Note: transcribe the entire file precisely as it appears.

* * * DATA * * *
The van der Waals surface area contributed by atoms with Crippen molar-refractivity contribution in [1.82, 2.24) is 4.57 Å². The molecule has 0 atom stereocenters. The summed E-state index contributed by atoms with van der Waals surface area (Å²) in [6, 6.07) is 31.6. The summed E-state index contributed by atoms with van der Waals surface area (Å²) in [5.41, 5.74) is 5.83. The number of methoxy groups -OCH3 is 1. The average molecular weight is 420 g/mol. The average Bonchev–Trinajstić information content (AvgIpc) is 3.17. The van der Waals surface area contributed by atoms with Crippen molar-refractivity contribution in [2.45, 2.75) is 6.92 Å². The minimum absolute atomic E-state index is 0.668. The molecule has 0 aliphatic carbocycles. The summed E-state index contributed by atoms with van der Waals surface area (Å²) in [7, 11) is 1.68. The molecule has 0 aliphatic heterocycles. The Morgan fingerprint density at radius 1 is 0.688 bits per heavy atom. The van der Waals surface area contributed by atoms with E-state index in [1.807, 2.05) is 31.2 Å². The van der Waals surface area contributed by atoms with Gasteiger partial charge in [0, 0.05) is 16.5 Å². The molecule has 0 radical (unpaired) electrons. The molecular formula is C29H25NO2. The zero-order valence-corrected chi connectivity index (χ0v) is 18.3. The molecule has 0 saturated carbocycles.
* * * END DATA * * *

The van der Waals surface area contributed by atoms with Crippen molar-refractivity contribution in [1.82, 2.24) is 4.57 Å². The molecule has 0 atom stereocenters. The summed E-state index contributed by atoms with van der Waals surface area (Å²) in [6, 6.07) is 31.6. The summed E-state index contributed by atoms with van der Waals surface area (Å²) in [5.41, 5.74) is 5.83. The number of methoxy groups -OCH3 is 1. The average molecular weight is 420 g/mol. The average Bonchev–Trinajstić information content (AvgIpc) is 3.17. The van der Waals surface area contributed by atoms with Crippen molar-refractivity contribution in [2.45, 2.75) is 6.92 Å². The minimum absolute atomic E-state index is 0.668. The molecule has 0 aliphatic carbocycles. The summed E-state index contributed by atoms with van der Waals surface area (Å²) in [7, 11) is 1.68. The molecule has 0 aliphatic heterocycles. The Morgan fingerprint density at radius 1 is 0.688 bits per heavy atom. The van der Waals surface area contributed by atoms with E-state index in [1.807, 2.05) is 31.2 Å². The van der Waals surface area contributed by atoms with Gasteiger partial charge in [0, 0.05) is 16.5 Å². The molecule has 0 radical (unpaired) electrons. The molecular formula is C29H25NO2. The zero-order valence-corrected chi connectivity index (χ0v) is 18.3. The molecule has 0 saturated carbocycles.